Monday, November 2, 2009

Meaningful and authentic

One of the ways that Mr. Spaniel and I hope to personalize our ceremony is by finding readings from different faith and cultural traditions that are meaningful to us now, or that speak to our particular backgrounds. This isn't necessarily as simple and straightforward as it sounds, though. In our first year together, we attended three weddings, and at two of them we heard the "Apache Wedding Blessing." It may be familiar to you:

Now you will feel no rain,
For each of you will be shelter to the other.
Now you will feel no cold,
For each of you will be warmth to the other.
Now there is no more loneliness,
For each of you will be companion to the other.
Now you are two bodies,
But there is one life before you.
Go now to your dwelling place,
To enter into the days of your togetherness.
And may your days be good and long upon the earth.

(You can even buy calligraphic prints of it here or here!)

Sounds sweet and sentimental, right? Old and traditional? The perfect reading for a couple of semi-hippie types like Mr. Spaniel and I? Yeah, except that it's a giant fraud. Mr. Spaniel thought it sounded just a little too perfect and did a quick Google search on it, and discovered that it actually has no connection to any Native American tradition at all, but was instead written for the 1950s Western Broken Arrow by Brooklyn-born Albert Maltz. Naturally, we've decided to continue the search to find something both meaningful and authentic to incorporate into our ceremony.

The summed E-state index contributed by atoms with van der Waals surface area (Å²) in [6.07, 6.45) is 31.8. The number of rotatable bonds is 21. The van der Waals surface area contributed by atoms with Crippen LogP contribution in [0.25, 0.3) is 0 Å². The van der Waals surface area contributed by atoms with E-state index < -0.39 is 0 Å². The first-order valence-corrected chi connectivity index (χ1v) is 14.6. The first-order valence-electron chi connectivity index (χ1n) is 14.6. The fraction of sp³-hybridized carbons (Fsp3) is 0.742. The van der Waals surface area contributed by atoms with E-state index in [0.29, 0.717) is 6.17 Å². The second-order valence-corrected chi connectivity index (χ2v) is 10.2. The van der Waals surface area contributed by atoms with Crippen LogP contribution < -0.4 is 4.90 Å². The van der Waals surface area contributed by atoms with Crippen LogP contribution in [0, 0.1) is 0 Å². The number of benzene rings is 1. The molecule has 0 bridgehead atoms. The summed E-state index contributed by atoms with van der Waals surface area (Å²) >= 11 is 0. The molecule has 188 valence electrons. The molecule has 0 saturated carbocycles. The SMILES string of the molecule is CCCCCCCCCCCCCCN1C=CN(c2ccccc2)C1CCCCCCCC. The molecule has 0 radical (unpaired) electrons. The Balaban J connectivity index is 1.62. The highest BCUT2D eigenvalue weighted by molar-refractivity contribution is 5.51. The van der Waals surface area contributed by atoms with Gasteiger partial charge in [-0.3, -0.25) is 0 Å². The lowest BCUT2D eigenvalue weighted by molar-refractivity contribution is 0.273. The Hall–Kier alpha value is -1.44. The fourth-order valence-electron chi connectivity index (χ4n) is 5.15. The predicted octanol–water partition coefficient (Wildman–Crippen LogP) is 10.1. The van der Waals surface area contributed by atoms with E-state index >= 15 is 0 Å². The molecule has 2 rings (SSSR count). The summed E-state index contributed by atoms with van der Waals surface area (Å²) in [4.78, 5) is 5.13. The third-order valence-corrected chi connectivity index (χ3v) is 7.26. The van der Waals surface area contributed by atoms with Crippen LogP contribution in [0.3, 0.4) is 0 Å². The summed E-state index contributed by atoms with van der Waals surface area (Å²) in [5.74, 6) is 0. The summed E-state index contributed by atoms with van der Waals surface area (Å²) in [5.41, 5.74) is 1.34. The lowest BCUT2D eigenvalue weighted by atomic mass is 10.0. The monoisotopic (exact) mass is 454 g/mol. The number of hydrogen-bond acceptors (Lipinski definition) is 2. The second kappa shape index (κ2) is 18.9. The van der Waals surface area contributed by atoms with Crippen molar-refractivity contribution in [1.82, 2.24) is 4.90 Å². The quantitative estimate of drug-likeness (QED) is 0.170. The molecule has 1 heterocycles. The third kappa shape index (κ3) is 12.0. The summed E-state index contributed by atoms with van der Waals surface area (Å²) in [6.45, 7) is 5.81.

Am I being too sentimental? Does it matter if this is a real Native American tradition or not?


  1. That sounds really pretty, what a bummer that it isn't real. If it being authentic is really important to you, I say keep looking, at least you can have this as your backup if you don't find something better!

  2. Oh I totally get it with wanting something authentic and traditional. I understand that completely. But for me, what is important is not where the words are coming from or what historical background they have, but rather whether they reflect the thoughts and desires of me and my FH as our vows. I have taken all kinds of bits and pieces of scripture, poems, and things I have found on other blogs to piece together our ceremony verbage and vows. So I say go with your gut and what resonates with you.

  3. I'm not sure it's exactly authenticity that we want (it is authentic Western, I guess!) so much as... honesty. There's something about the background of this particular one that feels so fraudulent! It's like the big joke played on American brides: you think you're getting something old and traditional? You're not; you're getting a movie script. It irks me.


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